Intramural papers of the month
By Kimberly Cannady, Kristin Lichti-Kaiser, Zachary McCaw, and Staton Wade
- Risk factor for lung disease in premature infants
- A fresh look at the genetics of breast cancer
- Humans with APOE4 gene more prone to inflammation
- Regulation of alternative polyadenylation is required for ESC self-renewal
Risk factor for lung disease in premature infants
NIEHS scientists and their colleagues have identified a gene known as Chrm2 that may make premature infants susceptible to a chronic lung disease called bronchopulmonary dysplasia (BPD).
Following up on previous studies that unveiled a genetic component to BPD, researchers exposed neonatal mice to either supplemental oxygen or room air (control group). The mice that were exposed to supplemental oxygen sustained more lung inflammation than the control group, but the severity of the damage varied depending on the genetic background of each mouse. Using a statistical technique called genome-wide association mapping, researchers identified chromosomal regions containing genetic sequence differences that could account for the differential responses.
Chrm2 was among the candidate genes identified. They found that mice with a functional mutation in the Chrm2 gene, which codes for receptors that contribute to a certain type of airway inflammation, experienced less lung injury and inflammation. Because this damage is similar to the respiratory injury seen in human BPD, the researchers may be able to use Chrm2 both as a therapeutic target to prevent neonatal lung injury and as a way to identify individuals at risk of developing BPD. (ZM)
Citation: Nichols JL, Gladwell W, Verhein KC, Cho HY, Wess J, Suzuki O, Wiltshire T, Kleeberger SR. (http://www.ncbi.nlm.nih.gov/pubmed/24571919) 2014. Genome-wide associated mapping of acute lung injury in neonatal inbred mice. FASEB J; doi:10.1096/fj.13-247221 [Online 26 February 2014].
A fresh look at the genetics of breast cancer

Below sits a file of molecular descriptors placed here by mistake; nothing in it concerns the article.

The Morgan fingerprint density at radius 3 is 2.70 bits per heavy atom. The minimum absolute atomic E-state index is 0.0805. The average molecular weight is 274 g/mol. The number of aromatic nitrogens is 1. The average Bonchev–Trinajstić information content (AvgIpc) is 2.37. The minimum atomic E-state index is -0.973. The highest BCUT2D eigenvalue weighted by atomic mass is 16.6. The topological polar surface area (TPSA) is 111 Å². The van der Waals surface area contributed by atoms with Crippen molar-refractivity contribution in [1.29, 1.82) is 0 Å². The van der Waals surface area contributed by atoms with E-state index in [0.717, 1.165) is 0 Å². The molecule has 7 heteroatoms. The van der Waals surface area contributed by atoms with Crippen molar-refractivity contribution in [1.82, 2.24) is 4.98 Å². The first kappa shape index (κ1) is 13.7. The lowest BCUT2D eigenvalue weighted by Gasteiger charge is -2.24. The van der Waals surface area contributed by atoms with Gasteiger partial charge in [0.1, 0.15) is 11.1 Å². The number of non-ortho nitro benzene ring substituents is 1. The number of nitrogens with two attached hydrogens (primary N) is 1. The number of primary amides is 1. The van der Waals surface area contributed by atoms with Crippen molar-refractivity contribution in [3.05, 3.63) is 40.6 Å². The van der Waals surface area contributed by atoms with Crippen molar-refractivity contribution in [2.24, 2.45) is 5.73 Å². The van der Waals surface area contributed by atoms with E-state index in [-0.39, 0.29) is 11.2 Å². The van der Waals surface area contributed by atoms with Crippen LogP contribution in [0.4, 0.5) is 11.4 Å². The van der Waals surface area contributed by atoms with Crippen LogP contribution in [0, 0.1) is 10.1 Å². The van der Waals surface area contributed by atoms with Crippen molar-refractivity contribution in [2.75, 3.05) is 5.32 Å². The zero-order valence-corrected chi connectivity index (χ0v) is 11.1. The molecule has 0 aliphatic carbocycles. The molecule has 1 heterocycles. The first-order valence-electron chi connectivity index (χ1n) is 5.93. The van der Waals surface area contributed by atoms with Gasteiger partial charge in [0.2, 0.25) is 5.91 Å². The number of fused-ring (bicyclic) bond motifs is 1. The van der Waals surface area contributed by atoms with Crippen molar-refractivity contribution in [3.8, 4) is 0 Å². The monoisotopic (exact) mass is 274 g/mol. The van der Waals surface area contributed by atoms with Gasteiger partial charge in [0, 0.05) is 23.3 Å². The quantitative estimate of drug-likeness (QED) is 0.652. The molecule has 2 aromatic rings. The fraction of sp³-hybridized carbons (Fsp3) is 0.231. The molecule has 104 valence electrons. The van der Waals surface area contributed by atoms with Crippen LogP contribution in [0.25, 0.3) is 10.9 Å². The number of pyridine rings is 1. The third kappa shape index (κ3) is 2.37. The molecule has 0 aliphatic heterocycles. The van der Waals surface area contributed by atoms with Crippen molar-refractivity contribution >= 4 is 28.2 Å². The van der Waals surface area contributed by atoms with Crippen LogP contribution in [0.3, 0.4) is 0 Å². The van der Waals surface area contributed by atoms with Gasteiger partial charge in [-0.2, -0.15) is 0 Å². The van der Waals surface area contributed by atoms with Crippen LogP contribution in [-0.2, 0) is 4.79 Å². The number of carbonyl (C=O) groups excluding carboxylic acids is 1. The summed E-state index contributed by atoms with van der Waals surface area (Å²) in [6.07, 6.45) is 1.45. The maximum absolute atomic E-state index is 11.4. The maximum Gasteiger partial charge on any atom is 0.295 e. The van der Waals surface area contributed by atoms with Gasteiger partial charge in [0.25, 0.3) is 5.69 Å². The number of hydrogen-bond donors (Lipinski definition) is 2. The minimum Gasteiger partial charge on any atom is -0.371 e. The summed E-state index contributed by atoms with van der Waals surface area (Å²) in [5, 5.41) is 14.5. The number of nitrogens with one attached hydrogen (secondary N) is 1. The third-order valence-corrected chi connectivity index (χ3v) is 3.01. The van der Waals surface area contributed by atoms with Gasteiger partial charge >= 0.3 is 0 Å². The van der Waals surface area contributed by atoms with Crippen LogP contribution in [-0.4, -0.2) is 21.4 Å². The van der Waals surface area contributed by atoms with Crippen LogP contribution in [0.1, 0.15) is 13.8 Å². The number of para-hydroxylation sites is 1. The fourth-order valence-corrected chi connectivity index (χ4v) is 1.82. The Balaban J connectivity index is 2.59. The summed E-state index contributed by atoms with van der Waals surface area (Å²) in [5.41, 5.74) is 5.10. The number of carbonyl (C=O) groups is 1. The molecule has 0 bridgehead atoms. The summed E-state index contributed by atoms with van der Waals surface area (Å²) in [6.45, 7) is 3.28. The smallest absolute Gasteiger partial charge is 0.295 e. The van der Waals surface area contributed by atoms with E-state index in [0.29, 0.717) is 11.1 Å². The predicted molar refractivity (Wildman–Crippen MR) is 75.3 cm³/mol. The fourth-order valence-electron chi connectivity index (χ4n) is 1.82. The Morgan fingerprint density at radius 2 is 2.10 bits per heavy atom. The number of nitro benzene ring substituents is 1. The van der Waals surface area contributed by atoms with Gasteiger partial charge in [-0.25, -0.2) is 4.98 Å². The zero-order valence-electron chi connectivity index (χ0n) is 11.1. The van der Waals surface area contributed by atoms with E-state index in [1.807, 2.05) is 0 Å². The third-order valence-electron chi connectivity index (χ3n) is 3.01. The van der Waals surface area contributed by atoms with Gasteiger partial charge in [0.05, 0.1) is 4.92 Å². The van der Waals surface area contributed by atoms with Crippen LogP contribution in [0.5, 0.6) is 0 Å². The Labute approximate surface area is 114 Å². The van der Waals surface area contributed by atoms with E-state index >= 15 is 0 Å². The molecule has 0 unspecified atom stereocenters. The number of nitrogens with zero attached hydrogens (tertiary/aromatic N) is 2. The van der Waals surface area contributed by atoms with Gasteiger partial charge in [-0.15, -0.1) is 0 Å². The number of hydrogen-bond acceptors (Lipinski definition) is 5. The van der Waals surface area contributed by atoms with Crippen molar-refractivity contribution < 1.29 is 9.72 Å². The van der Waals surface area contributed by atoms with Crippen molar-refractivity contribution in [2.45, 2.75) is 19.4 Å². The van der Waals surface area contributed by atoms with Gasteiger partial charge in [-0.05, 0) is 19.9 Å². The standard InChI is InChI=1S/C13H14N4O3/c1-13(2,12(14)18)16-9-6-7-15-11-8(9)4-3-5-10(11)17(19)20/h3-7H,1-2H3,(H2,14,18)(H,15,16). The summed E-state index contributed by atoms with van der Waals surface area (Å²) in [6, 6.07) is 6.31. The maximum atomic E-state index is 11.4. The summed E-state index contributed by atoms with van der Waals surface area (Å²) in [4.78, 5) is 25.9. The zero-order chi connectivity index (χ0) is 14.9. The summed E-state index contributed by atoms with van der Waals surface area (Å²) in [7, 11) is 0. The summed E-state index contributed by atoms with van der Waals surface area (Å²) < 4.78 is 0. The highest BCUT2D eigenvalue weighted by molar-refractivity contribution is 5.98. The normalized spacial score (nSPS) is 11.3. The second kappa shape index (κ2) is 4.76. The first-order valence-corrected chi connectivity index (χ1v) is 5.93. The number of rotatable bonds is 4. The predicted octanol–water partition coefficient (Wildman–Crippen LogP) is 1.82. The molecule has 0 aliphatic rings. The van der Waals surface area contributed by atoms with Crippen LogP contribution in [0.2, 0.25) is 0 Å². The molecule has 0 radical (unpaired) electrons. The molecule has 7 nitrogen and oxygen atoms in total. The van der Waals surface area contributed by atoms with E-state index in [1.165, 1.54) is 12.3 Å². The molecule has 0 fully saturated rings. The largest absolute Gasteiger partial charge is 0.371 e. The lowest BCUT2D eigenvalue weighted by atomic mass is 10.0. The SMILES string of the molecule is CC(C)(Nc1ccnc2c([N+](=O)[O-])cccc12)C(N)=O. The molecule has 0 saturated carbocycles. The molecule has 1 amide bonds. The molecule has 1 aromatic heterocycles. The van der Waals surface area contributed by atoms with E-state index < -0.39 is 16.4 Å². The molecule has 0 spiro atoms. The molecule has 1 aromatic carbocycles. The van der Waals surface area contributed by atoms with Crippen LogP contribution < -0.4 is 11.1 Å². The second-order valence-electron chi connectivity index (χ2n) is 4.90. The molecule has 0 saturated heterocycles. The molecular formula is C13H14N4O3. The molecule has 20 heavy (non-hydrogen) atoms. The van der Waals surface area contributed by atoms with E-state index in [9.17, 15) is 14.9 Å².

Analyzing data from the NIEHS Sister Study, NIEHS scientists have found evidence suggesting that breast cancer risk is influenced by nonstandard genetic mechanisms. The Sister Study (http://sisterstudy.niehs.nih.gov/) is a cohort of more than 50,000 sisters of women who have had breast cancer. The study, published in the journal PLOS Genetics, is the first to broadly assess possible contributions of understudied genetic mechanisms to the risk of breast cancer.
Genome-wide association studies have largely overlooked certain genetic mechanisms. For example, the maternal genome can act prenatally, the effect of a gene variant can depend on the parent of origin, and mitochondrial variants can influence risk. Because these mechanisms produce asymmetry in family histories of breast cancer, the scientists analyzed Sister Study data to compare rates in maternal versus paternal grandmothers. Significantly more maternal grandmothers than paternal grandmothers had developed breast cancer.
Using algebraic formulae, the researchers quantified the contributions of the nonstandard mechanisms to the asymmetry and showed that the small difference observed between maternal and paternal lineages could arise from a single nonstandard mechanism with a large effect. Ongoing analyses using families in the Two Sister Study, (http://www.sisterstudy.niehs.nih.gov/English/2sis.htm) an offshoot of the Sister Study, may be able to pinpoint the nonstandard mechanisms more directly. (KC)
Citation: Weinberg CR, Shi M, Deroo LA, Taylor JA, Sandler DP, Umbach DM. (http://www.ncbi.nlm.nih.gov/pubmed/24651610) 2014. Asymmetry in family history implicates nonstandard genetic mechanisms: application to the genetics of breast cancer. PLoS Genet 10(3):e1004174.
Humans with APOE4 gene more prone to inflammation
NIEHS scientists and their colleagues are the first to report that people with a particular form of the lipid-regulating gene apolipoprotein E (APOE) — specifically the APOE4 allele — may be more prone to inflammation than others. Their findings were published in the Journal of Allergy and Clinical Immunology.